I’m not entirely sure why “X-Men” #10.NOW is being flagged as an “All-New Marvel NOW!” issue. It’s in the middle of a storyline, and not just the one that began with this series, but rather one that kicked off a couple of months ago. As an introduction to the series, it ultimately does Brian Wood, Kris Anka and Clay Mann a bit of a disservice. Even with a two-page recap of what’s happened to date, I suspect new readers might be a little mystified.
Wood’s story picks up immediately where “X-Men” #9 left off, with the new Sisterhood of Evil Mutants leaving Monet passed out while Arkea continues to stir in multiple new bodies. Wood’s brings back a creation from his previous “X-Men” run to help get Monet out of the nasty cliffhanger she’d been left in, while X-Men and Sisterhood members alike zip around the globe in search of different targets.
I like the basic idea of “X-Men” #10.NOW — after Arkea’s initial introduction at the start of this series, I feel like this storyline is finally starting to give us an idea of the real threat that she possesses — but at the same time Arkea is also starting to feel like a character that’s a little bit too all-encompassing. Restoring the Enchantress’s powers, merging Typhoid Mary’s personalities… you name it, Arkea can do it. Mind you, that’s also true of another character brought into the mix this month, which makes me wonder if eventually we’ll see two pieces take each other off the board at once. But for the moment, it in some ways reduces the impact of “X-Men” with Arkea able to do just about anything. With no real weakness in sight, it makes any fighting Arkea and her Sisterhood feel a bit futile at best, and promising a deus ex machina solution at worst.
I will give Wood credit that Rachel Grey and John Sublime’s strange relationship is continuing apace in the background here, in part because it’s nice to see someone doing something with Rachel, and in part because I think Wood is the only one who understands what these two characters see in one another. It’s a romance that seemed to first happen off-panel, but whatever it is, he’s determined to make it work. Also in the realm of characters where it’s nice to see them being used, Wood is trotting out a lot of the younger kids that were quietly pushed into the background once “Wolverine and the X-Men” brought in its own younger class. Every member of the X-Men has fans floating around out there (even Maggott, as it turns out), and I like that Wood’s making a lot of them very happy right now, even if their part of the story only kicks off in the last five pages that seem to be operating in their own little universe.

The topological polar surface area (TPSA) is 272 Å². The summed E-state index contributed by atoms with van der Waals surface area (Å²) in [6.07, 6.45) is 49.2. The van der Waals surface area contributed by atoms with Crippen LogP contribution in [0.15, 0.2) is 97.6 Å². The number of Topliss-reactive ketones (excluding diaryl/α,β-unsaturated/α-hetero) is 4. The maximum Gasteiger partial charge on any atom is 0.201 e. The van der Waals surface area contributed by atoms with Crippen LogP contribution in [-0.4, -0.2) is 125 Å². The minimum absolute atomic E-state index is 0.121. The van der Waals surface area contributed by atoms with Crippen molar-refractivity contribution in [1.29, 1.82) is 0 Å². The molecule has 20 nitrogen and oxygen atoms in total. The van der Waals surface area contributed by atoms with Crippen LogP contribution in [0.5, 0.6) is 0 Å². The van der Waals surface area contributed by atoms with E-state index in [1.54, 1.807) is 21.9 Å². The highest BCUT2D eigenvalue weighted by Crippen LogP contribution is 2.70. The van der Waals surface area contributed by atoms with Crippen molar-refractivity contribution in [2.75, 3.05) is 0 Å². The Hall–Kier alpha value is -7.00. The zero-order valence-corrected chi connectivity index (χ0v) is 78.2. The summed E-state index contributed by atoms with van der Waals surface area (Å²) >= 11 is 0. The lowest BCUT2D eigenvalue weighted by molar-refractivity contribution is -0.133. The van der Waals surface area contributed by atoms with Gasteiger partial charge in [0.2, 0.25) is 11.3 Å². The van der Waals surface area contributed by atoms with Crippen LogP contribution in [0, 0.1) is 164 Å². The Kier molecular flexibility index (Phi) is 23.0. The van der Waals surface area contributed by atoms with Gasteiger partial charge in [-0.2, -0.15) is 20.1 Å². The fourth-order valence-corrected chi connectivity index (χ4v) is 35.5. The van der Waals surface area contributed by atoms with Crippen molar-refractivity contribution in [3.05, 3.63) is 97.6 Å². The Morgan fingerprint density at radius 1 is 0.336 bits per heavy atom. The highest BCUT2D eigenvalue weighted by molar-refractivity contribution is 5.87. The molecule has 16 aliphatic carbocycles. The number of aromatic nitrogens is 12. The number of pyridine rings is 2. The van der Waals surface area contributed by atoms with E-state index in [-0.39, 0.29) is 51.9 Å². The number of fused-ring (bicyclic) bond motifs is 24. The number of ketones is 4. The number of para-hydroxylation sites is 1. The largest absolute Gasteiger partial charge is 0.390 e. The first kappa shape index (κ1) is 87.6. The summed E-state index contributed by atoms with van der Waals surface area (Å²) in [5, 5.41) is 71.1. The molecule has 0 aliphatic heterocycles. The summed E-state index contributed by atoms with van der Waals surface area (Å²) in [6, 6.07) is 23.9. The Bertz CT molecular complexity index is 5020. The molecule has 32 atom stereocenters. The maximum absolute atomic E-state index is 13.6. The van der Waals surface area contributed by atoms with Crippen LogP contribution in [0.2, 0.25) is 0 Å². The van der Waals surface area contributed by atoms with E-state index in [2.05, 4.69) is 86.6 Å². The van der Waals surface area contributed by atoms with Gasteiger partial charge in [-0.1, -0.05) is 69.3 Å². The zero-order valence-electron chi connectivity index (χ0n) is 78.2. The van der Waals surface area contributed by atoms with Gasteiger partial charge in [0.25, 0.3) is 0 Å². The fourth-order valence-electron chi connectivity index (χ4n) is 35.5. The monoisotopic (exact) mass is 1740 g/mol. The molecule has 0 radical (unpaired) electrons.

The closest “X-Men” #10.NOW really comes to being the start of a new storyline is that Kris Anka and Clay Mann take over as artists. Anka draws the first 15 pages, and his art works somewhat well as a transition from Terry and Rachel Dodson’s art from the past few issues. It’s from that same smooth school, although Anka’s characters have faces that look a little flat, and bodies that are curiously lumpy in places. He’s definitely at his best when drawing the new Lady Deathstrike, with her day of the dead face paint still looking iconic and eye-catching. I’ve liked a lot of Anka’s covers lately, but this feels a little lacking in energy.
Mann draws the last five pages, the ones that feel like they’re from an entirely different comic. This is in part because of the sudden jump in setting, but also because Mann and Anka really draw nothing alike. Mann’s art is a bit of a chameleon these days, ever shifting and tweaking itself for each new project. I like what he’s doing here; it actually reminds me a bit of Olivier Coipel, who drew the first three issues of this “X-Men” series. His characters have sharp cheekbones and determined looks, and the little touches like the glare patterns on Jubilee’s sunglasses lend a sense of realism. Ultimately, the complete disconnect between Mann and Anka’s art is fine, if only because Mann steps everything up and ends the comic on a stronger visual note.
“X-Men” #10.NOW is an odd book for Marvel to shine a spotlight upon. Wood’s in the middle of a storyline, and there are two different artists whose styles look nothing alike drawing the title. I’m still enjoying “X-Men” but there has to have been a better example in the pipeline than this one to hopefully lure on board new readers.